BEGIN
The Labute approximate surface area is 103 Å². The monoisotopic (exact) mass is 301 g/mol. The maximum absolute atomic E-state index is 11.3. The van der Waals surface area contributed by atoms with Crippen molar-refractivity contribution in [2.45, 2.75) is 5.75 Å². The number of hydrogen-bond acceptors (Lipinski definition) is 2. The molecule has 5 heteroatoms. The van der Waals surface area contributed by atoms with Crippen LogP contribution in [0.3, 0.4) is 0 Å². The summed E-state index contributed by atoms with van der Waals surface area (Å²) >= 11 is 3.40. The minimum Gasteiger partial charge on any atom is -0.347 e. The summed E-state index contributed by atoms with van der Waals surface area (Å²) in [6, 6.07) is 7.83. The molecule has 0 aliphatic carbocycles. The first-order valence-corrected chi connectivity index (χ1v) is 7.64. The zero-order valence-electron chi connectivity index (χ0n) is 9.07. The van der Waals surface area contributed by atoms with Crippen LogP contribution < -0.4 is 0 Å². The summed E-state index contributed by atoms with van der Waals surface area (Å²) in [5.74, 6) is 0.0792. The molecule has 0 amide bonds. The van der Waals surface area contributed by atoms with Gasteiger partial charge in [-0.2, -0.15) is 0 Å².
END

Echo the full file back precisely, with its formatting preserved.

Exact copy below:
The Labute approximate surface area is 103 Å². The monoisotopic (exact) mass is 301 g/mol. The maximum absolute atomic E-state index is 11.3. The van der Waals surface area contributed by atoms with Crippen molar-refractivity contribution in [2.45, 2.75) is 5.75 Å². The number of hydrogen-bond acceptors (Lipinski definition) is 2. The molecule has 5 heteroatoms. The van der Waals surface area contributed by atoms with Crippen LogP contribution in [0.3, 0.4) is 0 Å². The summed E-state index contributed by atoms with van der Waals surface area (Å²) >= 11 is 3.40. The minimum Gasteiger partial charge on any atom is -0.347 e. The summed E-state index contributed by atoms with van der Waals surface area (Å²) in [6, 6.07) is 7.83. The molecule has 0 aliphatic carbocycles. The first-order valence-corrected chi connectivity index (χ1v) is 7.64. The zero-order valence-electron chi connectivity index (χ0n) is 9.07. The van der Waals surface area contributed by atoms with Crippen LogP contribution < -0.4 is 0 Å². The summed E-state index contributed by atoms with van der Waals surface area (Å²) in [5.74, 6) is 0.0792. The molecule has 0 amide bonds. The van der Waals surface area contributed by atoms with Gasteiger partial charge in [-0.2, -0.15) is 0 Å².